State workers rally against proposed state pension system changes
People united against Governor Matt Bevin's proposed pension system changes.
In October, Governor Bevin proposed fixing the state's now failing pension system, which is $60 billion in the hole, by switching future state workers from a system where workers pay into one state pension fund to a 401K system where workers would pay into their own funds.
"When you put the money in lots of little pots instead of a big pot, a lot gets lost in the shuffle," said Erin Grace who participated in Saturday's rally against the proposed pension changes.
For years state workers paid into the state's pension system, while the state itself did not.
"The state decided not to pay it because it didn't have the money, and so what they did was they funded other things, which was good for all Kentuckians at the time, but what's happened is the bill is now due," Nema Brewer, who also attended the rally said.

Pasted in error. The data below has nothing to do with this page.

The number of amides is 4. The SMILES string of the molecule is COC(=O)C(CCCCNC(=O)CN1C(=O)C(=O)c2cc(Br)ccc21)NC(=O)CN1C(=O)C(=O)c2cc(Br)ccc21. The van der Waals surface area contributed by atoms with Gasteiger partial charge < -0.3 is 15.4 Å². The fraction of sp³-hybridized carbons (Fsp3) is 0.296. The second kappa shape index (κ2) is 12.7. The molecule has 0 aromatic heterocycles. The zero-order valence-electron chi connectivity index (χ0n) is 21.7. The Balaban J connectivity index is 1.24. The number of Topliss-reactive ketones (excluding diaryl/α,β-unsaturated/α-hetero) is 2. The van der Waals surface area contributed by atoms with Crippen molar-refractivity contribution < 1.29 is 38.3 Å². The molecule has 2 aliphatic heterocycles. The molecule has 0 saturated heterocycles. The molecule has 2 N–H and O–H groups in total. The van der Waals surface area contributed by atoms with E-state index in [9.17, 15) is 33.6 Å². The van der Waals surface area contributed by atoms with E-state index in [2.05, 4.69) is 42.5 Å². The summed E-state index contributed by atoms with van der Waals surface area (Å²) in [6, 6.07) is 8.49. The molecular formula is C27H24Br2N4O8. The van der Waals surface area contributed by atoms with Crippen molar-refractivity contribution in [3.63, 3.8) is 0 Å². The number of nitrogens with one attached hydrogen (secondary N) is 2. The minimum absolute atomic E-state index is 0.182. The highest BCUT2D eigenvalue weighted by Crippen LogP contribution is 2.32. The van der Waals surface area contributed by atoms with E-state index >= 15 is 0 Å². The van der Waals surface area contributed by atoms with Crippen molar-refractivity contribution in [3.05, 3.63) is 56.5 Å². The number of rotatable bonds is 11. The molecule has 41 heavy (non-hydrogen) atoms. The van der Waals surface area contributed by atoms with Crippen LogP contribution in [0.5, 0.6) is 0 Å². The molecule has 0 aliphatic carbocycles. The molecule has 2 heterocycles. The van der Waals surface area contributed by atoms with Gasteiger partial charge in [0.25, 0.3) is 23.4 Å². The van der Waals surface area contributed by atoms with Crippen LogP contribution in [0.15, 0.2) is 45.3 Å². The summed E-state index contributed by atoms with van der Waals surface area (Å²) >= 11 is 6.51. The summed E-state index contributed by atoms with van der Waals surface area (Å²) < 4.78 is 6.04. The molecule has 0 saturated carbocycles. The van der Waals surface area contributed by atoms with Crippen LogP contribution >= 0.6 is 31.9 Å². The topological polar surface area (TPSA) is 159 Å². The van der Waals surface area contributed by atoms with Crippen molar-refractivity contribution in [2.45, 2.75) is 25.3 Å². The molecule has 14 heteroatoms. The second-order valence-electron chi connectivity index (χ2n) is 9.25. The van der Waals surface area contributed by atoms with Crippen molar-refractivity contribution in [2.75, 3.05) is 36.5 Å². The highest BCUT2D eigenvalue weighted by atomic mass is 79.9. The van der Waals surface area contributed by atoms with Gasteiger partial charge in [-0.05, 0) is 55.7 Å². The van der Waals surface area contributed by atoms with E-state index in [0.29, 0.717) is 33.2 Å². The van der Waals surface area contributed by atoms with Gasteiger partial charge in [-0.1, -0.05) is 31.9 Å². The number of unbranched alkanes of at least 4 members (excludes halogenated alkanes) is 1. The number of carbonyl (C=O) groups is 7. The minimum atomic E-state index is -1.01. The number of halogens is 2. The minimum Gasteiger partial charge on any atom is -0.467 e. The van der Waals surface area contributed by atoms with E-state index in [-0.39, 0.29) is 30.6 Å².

Rally participants said the state should consider increasing revenue by bringing in a new industry to the state, such as medical marijuana.
"That's real controversial for some people, but the bottom line is it's happening all around us, 20 something states already have it, we just have to find legislative courage and the courage within ourselves to say you know what this is going to be good for our state, we're going to put some people back to work and we're going to make some money off of it," said Brewer.
Because participants said keeping quality state workers in Kentucky is crucial.
"We all use public services, every single day and our kids and our grandkids do too, so it's important that we have a system of public service and public workers that is robust and well taken care of," Grace said.
Governor Bevin has proposed a special session before the regular legislative session, January 2nd. People at the rally said they are against this, as it would cost taxpayers, even more, money when it could be discussed during the regular session.
The proposed pension plan changes will impact new teachers, road workers, police officers, firefighters and more.